What made these finds so controversial is that the mummies dated back as far as 2000 BC and textiles expert Elizabeth Wayland Barber traced their clothing to similar samples recovered from salt mines—in Hallstatt, Austria—suggesting that a Europoid civilization existed in western China long before the arrival of the Han Chinese.

The discovery not only altered China’s realms of history and science, but its politics as well. The Tarim mummies became an icon for Uighur separatism—the historical inhabitants of Xinjiang, who differ from the Chinese in religion, language, ethnicity, food, script, architecture, and culture, and who now claim to be the descendants of the mummies.

Whether or not this is true, the fearful Chinese government responded by covering their ears, screaming, “LA, LA, LA, I’m not listening,” and prohibited all non-Chinese scientists from conducting further genetic testing on the specimens.

Following the Silk Road north through Gansu into the southern dunes of the Gobi, I reached the oasis of Dunhuang—famous for its beautiful, crescent-shaped lake, which appears out of the sands like a mirage. The tiny lake is presided over by a non-historical temple selling souvenirs, which is surrounded by dunes overrun with noisy Chinese tourists stampeding around in knee-high, orange shoe protectors and throwing up peace signs, murdering any romantic notion of exoticism or adventure. Surrounding the dunes are several kilometers of metal gates patrolled by security guards, ensuring that nobody evades the exorbitant 140 yuan entrance fee (nearly my entire daily budget).

“Let’s sneak into the temple!” I drunkenly declared, slamming down a shot glass and wiping baijo from my chin with a sleeve. It was nearly midnight and between the four Australians and I, we’d drunk enough baijo and Three Penis Wine to kill a horse. Consequentially, everyone agreed that this was a phenomenal idea.

Under the cover of darkness, we left the hostel, wandered through palm trees until we reached the fence, and then dug a hold in the sand large enough to slip through. After ensuring we were clear of any guards, we began our slow, grueling stumble up the dunes.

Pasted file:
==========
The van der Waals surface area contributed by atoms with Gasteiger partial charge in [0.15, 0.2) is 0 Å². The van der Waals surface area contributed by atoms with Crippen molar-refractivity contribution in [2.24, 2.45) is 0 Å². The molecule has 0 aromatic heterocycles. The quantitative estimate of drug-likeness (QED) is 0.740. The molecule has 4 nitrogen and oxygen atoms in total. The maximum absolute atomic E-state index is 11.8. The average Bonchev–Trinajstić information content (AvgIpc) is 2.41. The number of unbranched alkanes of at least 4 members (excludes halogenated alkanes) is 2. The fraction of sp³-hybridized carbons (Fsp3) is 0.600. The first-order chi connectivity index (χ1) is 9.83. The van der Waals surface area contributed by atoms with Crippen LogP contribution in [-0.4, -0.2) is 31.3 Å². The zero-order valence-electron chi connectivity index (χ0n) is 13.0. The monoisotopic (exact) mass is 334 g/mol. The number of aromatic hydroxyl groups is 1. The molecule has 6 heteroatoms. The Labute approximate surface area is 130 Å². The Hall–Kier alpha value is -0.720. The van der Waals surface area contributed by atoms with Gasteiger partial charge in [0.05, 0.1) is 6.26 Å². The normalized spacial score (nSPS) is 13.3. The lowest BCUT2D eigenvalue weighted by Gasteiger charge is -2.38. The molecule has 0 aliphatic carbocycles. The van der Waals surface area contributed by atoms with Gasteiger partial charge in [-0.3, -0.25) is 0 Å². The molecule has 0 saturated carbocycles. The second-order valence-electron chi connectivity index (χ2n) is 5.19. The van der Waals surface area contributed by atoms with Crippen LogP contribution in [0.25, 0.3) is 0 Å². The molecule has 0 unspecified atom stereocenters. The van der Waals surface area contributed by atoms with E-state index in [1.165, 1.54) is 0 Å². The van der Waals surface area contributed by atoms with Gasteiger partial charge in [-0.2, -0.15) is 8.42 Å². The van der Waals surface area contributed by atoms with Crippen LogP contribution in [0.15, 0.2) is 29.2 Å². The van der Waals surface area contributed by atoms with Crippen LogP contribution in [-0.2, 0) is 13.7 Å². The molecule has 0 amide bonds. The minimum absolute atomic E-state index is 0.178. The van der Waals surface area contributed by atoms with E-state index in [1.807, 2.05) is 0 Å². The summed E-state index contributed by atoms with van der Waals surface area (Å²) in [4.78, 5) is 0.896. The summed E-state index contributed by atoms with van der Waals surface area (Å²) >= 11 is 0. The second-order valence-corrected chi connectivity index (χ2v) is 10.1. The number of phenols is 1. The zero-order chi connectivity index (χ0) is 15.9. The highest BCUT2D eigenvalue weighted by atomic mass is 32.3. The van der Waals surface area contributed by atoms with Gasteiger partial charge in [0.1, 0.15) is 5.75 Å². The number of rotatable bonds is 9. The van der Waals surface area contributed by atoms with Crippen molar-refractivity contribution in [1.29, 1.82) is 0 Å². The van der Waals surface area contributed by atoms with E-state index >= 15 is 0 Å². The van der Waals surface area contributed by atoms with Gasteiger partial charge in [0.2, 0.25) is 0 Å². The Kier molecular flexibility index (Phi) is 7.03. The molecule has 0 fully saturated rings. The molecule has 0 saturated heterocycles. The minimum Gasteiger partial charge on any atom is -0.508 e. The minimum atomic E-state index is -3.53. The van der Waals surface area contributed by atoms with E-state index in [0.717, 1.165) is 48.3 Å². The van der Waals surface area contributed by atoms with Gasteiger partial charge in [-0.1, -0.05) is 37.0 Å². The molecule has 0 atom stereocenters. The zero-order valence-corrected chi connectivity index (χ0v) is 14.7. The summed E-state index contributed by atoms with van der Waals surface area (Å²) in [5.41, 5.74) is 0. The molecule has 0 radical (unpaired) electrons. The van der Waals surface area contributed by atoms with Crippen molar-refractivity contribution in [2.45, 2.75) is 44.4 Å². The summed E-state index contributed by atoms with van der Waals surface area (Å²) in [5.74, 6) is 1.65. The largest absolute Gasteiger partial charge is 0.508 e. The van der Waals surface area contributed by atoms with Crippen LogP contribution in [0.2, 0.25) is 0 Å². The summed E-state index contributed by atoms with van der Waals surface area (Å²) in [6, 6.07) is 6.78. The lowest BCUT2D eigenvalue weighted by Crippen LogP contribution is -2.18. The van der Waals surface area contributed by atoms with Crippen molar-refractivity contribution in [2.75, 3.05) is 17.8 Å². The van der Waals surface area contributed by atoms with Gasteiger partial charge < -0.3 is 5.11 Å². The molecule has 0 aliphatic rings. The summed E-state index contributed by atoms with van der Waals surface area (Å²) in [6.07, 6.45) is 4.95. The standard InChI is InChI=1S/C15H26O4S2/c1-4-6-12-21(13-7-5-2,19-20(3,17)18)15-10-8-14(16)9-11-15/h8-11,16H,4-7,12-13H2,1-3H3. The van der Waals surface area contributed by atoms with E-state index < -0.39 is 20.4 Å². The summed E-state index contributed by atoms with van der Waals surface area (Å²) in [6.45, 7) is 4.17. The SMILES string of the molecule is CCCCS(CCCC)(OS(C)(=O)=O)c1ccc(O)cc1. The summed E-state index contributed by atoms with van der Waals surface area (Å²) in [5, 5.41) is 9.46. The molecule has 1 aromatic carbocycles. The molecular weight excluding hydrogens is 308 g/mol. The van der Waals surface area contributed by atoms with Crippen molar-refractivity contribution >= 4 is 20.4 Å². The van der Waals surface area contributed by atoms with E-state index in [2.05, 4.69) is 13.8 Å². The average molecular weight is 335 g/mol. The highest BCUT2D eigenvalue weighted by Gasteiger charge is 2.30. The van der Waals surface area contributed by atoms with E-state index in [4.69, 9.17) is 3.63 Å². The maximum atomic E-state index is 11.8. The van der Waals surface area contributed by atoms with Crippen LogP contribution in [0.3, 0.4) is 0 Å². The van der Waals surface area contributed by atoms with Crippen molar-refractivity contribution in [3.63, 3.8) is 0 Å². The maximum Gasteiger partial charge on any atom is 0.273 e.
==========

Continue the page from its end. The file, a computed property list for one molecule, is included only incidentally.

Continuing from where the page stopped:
Reaching the top an hour later, we collapsed on our backs beneath the spectacular desert sky. Concealed on all sides by steep ridges of sand, we spent the night there, falling asleep to a chorus of palm frogs and the whistle of the warm Gobi wind.

By the time the morning guards arrived for their rounds, we were already waiting, watching from high on the ridge, hung-over as hell. Tourists were slowly trickling into the temple grounds, so as soon as the guards strayed from view, we made our move—leaping from the steep ridge, sprinting down the soft sand face of the dune, and disappearing amidst the tourist throngs.

While Gansu province lies near the center of China, it marks the ancient boundary of the Chinese Empire, the point through which Silk Road traders past west through the Great Wall, embarking into the perilous deserts of Central Asia. Merchants built breathtaking Buddhist caves to incur good favor from the gods before setting off.

After the Silk Road deteriorated, the caves fell into disuse, swallowed by the shifting desert sands and forgotten by time.

It wasn’t until Western explorers arrived in the late 19th century that the sands were cleared away, revealing spectacularly preserved repositories of ancient art, architecture, literature, sculpture, calligraphy, and paintings.

Traversing Gansu into Shanxi, I reach the gates of Xi’an, the terminus of the Silk Road and the first imperial capital of China.

The old capital of the Qin, Han, Sui, and Tang dynasties still remains a culinary capital, a melting pot of Uighur, Hui, and traditional Chinese cooking styles. Gastronomes can dine in world-class restaurants, gorge on decadent street food, and wander wonderful food markets (just convince yourself that they’re also selling pets). The best eating is found in the old Muslim Quarter—one of the most exciting foodie destinations in Asia.